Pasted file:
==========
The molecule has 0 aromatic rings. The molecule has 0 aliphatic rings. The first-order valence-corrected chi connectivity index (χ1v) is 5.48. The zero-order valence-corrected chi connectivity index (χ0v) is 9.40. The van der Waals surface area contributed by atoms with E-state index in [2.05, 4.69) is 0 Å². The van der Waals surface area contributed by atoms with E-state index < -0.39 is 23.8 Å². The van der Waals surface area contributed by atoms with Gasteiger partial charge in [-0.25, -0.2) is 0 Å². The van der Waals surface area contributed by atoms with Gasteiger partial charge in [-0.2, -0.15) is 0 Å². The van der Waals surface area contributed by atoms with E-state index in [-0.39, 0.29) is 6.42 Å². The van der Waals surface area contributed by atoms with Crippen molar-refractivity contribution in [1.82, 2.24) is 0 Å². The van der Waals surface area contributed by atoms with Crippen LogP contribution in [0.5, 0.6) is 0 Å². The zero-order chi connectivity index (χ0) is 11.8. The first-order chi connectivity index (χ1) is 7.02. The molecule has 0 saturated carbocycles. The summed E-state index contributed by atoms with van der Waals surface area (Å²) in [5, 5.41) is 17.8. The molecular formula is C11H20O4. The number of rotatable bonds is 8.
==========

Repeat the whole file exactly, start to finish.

The molecule has 0 aromatic rings. The molecule has 0 aliphatic rings. The first-order valence-corrected chi connectivity index (χ1v) is 5.48. The zero-order valence-corrected chi connectivity index (χ0v) is 9.40. The van der Waals surface area contributed by atoms with E-state index in [2.05, 4.69) is 0 Å². The van der Waals surface area contributed by atoms with E-state index < -0.39 is 23.8 Å². The van der Waals surface area contributed by atoms with Gasteiger partial charge in [-0.25, -0.2) is 0 Å². The van der Waals surface area contributed by atoms with Gasteiger partial charge in [-0.2, -0.15) is 0 Å². The van der Waals surface area contributed by atoms with E-state index in [-0.39, 0.29) is 6.42 Å². The van der Waals surface area contributed by atoms with Crippen molar-refractivity contribution in [1.82, 2.24) is 0 Å². The van der Waals surface area contributed by atoms with Crippen LogP contribution in [0.5, 0.6) is 0 Å². The zero-order chi connectivity index (χ0) is 11.8. The first-order chi connectivity index (χ1) is 7.02. The molecule has 0 saturated carbocycles. The summed E-state index contributed by atoms with van der Waals surface area (Å²) in [5, 5.41) is 17.8. The molecular formula is C11H20O4. The number of rotatable bonds is 8.